Jen: The other way that you'll know it's a good word, is if it can help you make decisions. So, for example, my word this year is expression already in the 22 days of this year.
That's really helped me in, in a romantic relationships where I've been wondering whether or not I should say something. Um, you know, if I'm having a thought or a feeling, and my year, my word is expression. So I've actually had to hold myself accountable to like expressing how I'm feeling and being clear with what I want.
And I think using that word as a way to make you make decisions that you can embody in any moment is also a really powerful way of knowing that you found your word.
Anne: I love that. Cool. So, if that's, then, tell us next, now that you have the one word, what do you do?
Jen: So step two is creating aligned goals.
So you have your word, and now the next step is really finding three to five kind of core goals that translate your yearly intention into real life actions. And each of these are really gonna support how you want to feel for the year. And the reason that making these groups, I do five every year, but if you wanna do three, four, you know, whatever works for you,is that grouping your smaller goals by one core theme means that you're gonna feel more focused and more connected to your main intention.
So how do you create these aligned goals? So revisit and look at your list from step one and look at all of the common themes and how these pull together. So the areas of life that I like to look at that might work for you is work and career, creativity, relationships, home, routine, self-development or spiritual growth, physical health, body travel, or pleasure. You might find that all of your, all of your mini goals are actually around one core theme. So an example of how this came to play for me last year, my word for the year was building. And the reason I chose that word was that I wanted to show up to last year not worrying about where I wanted to go.
I didn't wanna be like obsessed with completing things and finishing things and like getting to the end. All I wanted to do was just lay really simple foundations for the bigger dreams I had for the rest of my life. And I just wanted to kind of start the building blocks of where I wanted to go. So on my list for that year, I had loads of ideas.
I had, I wanna write in my journal every day. I wanna meditate every day. I wanna do yoga five times a week. I wanna plan my to-do list, I wanna do monthly finance check-ins, I wanna go to an art gallery every six weeks I had all of these different things and it felt kind of chaotic. And when I zoomed out and pulled back, I realized that all of these things were simply about routines.
It was simply about creating a life that worked for me on repeat. So how I translated that was my intention word for the year was building, and then my goal within that was routine. And what that meant to me was building repeatable rituals that support and serve me.
Anne: Mm-hmm. . Yeah. So, so what you're doing is you're kind of grouping it into a category.
You're like labeling that category and then you're writing like a sentence using your hero word to basically define that category. So for me, because you know, two of my goals are around my business. Um, you know, grow the listeners on my podcast and launch a group program. The way I would do it would, maybe one of my categories would be business or the career studio, and it, it would be something like, connect my business to more people.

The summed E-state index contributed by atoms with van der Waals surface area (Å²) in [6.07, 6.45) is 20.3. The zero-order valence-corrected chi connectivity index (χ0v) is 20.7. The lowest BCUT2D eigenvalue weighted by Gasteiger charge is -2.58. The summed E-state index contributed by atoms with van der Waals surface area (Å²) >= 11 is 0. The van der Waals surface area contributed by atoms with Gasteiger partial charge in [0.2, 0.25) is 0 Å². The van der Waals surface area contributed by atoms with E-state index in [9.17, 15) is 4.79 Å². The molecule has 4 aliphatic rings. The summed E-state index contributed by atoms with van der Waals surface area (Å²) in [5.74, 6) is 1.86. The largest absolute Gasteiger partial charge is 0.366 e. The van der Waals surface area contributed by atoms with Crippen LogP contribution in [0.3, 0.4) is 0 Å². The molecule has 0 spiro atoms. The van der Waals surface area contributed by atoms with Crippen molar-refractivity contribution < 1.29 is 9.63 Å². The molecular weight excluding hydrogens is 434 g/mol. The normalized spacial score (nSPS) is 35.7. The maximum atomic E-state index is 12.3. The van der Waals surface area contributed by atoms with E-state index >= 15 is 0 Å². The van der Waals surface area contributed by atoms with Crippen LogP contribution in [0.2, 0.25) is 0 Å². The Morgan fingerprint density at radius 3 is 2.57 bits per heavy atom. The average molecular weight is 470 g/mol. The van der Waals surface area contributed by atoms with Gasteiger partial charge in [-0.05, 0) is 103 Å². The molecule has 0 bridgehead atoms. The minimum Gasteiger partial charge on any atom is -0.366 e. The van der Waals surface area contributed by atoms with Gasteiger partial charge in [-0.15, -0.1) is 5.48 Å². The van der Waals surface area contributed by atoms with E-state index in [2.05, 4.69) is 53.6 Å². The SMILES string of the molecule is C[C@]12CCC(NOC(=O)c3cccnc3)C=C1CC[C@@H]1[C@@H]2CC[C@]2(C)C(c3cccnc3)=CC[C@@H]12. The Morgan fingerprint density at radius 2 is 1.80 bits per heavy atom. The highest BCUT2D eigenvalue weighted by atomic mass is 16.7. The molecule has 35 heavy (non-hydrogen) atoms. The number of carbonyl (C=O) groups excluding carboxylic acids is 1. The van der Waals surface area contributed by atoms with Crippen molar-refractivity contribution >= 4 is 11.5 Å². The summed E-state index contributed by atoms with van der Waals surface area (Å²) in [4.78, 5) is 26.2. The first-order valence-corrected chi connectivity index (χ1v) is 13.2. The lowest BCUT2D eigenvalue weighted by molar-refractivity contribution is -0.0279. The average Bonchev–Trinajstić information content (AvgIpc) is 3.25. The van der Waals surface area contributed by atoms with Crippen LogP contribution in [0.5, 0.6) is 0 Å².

Would that, is that something that would work?
Jen: Yeah, exactly. And I think using that word for your year at the anchor point of the sentence is, is is the way that I found as the most powerful way to do it. And I can just give some more examples to help ground this as well. So my, my word for last year was building, so my five core goals that I had was routine, build repeatable rituals that support and serve me. The second area was home. Build a home base that feels safe and secure. Creativity, build creative practices of writing and painting. Pleasure, build a stronger connection between my body and mind, and five career, which was build a career direction that sets me up for the future.
Anne: I love that. It was just so clear and like the categories really span across your life and it's easy to remember.
Jen: Yeah. And I think that's again, how, you know, they're working where they just feel good to, to read. Like the idea of building a strong connection to my body and mind, that feels good to me if I can. Uh, and that feels much better to me than like do yoga five times a week. So it's really about like articulating them in a way that feels really supportive and nurturing to yourself versus challenging and overwhelming.
Anne: Yeah. And so let me just link that back to my business, right? If my goal for the category. Of business about connecting my business to more people. You know, even if I don't launch the group this year, or my podcast doesn't reach the number of listeners I want, I know that what I'm doing within this part of the year and my work is just finding more ways to speak to more people,basically. And and connect what I'm building and the message that I have to more people than I do now. So it gives me a really clear, overarching framework to think about everything, even if I don't actually meet the specific numbers behind it.
Jen: Exactly. You can't fail.
Anne: Yeah, that's the whole point. Amazing. I love that. And again, you know, I think it, it comes back to being simple, right? I think, you know, when I recorded the podcast before December about how to set achievable goals, I think one of the most important things in that is to keep it simple, don't overcomplicate it. And I think this structure allows that, you know, to have one word and then three to five kind of overarching goals is really straightforward.